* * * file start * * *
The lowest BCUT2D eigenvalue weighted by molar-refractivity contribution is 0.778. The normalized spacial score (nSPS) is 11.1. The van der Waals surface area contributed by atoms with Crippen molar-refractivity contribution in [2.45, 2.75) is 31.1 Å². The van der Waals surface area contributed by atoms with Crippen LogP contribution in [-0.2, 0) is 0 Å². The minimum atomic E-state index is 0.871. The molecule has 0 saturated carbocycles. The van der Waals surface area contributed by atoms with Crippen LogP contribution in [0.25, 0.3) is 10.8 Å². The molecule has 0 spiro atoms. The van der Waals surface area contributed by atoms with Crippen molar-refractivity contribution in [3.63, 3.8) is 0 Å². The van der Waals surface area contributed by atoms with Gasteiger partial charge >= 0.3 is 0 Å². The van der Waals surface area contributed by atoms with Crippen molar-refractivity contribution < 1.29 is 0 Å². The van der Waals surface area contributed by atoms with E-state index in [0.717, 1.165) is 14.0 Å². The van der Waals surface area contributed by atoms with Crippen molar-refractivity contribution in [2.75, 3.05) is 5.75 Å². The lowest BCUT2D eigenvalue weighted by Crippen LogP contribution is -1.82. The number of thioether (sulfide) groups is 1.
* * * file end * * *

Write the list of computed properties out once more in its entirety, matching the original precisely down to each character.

The lowest BCUT2D eigenvalue weighted by molar-refractivity contribution is 0.778. The normalized spacial score (nSPS) is 11.1. The van der Waals surface area contributed by atoms with Crippen molar-refractivity contribution in [2.45, 2.75) is 31.1 Å². The van der Waals surface area contributed by atoms with Crippen LogP contribution in [-0.2, 0) is 0 Å². The minimum atomic E-state index is 0.871. The molecule has 0 saturated carbocycles. The van der Waals surface area contributed by atoms with Crippen LogP contribution in [0.25, 0.3) is 10.8 Å². The molecule has 0 spiro atoms. The van der Waals surface area contributed by atoms with Crippen molar-refractivity contribution in [3.63, 3.8) is 0 Å². The van der Waals surface area contributed by atoms with Gasteiger partial charge >= 0.3 is 0 Å². The van der Waals surface area contributed by atoms with Crippen molar-refractivity contribution < 1.29 is 0 Å². The van der Waals surface area contributed by atoms with E-state index in [0.717, 1.165) is 14.0 Å². The van der Waals surface area contributed by atoms with Crippen molar-refractivity contribution in [2.75, 3.05) is 5.75 Å². The lowest BCUT2D eigenvalue weighted by Crippen LogP contribution is -1.82. The number of thioether (sulfide) groups is 1.